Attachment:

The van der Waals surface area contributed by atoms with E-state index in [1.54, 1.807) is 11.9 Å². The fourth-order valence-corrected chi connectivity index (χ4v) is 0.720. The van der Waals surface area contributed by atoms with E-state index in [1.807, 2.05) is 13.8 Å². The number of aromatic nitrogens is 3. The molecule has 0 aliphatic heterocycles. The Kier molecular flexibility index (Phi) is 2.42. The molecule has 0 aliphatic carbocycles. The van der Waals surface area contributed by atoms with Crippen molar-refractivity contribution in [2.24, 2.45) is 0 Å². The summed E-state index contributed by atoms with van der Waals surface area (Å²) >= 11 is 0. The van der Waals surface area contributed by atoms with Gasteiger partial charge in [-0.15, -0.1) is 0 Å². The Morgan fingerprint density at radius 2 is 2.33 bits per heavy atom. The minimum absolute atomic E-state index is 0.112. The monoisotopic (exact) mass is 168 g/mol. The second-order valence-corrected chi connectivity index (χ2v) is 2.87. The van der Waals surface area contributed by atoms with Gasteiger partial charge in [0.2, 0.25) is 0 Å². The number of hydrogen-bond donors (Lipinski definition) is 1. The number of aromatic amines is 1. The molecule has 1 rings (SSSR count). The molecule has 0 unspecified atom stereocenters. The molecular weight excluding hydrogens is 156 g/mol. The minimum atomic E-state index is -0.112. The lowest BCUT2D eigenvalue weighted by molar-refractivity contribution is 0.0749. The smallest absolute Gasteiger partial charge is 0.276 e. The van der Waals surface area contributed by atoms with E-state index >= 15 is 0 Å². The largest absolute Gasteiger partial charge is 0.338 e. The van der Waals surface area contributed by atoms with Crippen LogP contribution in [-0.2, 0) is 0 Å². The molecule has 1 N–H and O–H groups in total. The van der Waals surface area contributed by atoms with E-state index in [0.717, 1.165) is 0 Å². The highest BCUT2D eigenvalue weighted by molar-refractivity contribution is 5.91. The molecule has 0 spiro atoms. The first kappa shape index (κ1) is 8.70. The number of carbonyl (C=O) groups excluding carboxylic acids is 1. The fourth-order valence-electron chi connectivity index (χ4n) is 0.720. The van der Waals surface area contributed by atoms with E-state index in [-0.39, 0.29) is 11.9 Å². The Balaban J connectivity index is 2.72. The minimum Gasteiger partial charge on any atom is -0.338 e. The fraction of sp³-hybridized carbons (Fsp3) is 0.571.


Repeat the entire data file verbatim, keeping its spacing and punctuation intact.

The van der Waals surface area contributed by atoms with E-state index in [1.54, 1.807) is 11.9 Å². The fourth-order valence-corrected chi connectivity index (χ4v) is 0.720. The van der Waals surface area contributed by atoms with E-state index in [1.807, 2.05) is 13.8 Å². The number of aromatic nitrogens is 3. The molecule has 0 aliphatic heterocycles. The Kier molecular flexibility index (Phi) is 2.42. The molecule has 0 aliphatic carbocycles. The van der Waals surface area contributed by atoms with Crippen molar-refractivity contribution in [2.24, 2.45) is 0 Å². The summed E-state index contributed by atoms with van der Waals surface area (Å²) >= 11 is 0. The van der Waals surface area contributed by atoms with Gasteiger partial charge in [-0.15, -0.1) is 0 Å². The Morgan fingerprint density at radius 2 is 2.33 bits per heavy atom. The minimum absolute atomic E-state index is 0.112. The monoisotopic (exact) mass is 168 g/mol. The second-order valence-corrected chi connectivity index (χ2v) is 2.87. The van der Waals surface area contributed by atoms with Gasteiger partial charge in [0.2, 0.25) is 0 Å². The number of hydrogen-bond donors (Lipinski definition) is 1. The number of aromatic amines is 1. The molecule has 1 rings (SSSR count). The molecule has 0 unspecified atom stereocenters. The molecular weight excluding hydrogens is 156 g/mol. The minimum atomic E-state index is -0.112. The lowest BCUT2D eigenvalue weighted by molar-refractivity contribution is 0.0749. The smallest absolute Gasteiger partial charge is 0.276 e. The van der Waals surface area contributed by atoms with E-state index >= 15 is 0 Å². The largest absolute Gasteiger partial charge is 0.338 e. The van der Waals surface area contributed by atoms with Crippen LogP contribution in [-0.2, 0) is 0 Å². The molecule has 1 N–H and O–H groups in total. The van der Waals surface area contributed by atoms with E-state index in [0.717, 1.165) is 0 Å². The highest BCUT2D eigenvalue weighted by molar-refractivity contribution is 5.91. The molecule has 0 spiro atoms. The first kappa shape index (κ1) is 8.70. The number of carbonyl (C=O) groups excluding carboxylic acids is 1. The fourth-order valence-electron chi connectivity index (χ4n) is 0.720. The van der Waals surface area contributed by atoms with E-state index in [-0.39, 0.29) is 11.9 Å². The Balaban J connectivity index is 2.72. The minimum Gasteiger partial charge on any atom is -0.338 e. The fraction of sp³-hybridized carbons (Fsp3) is 0.571.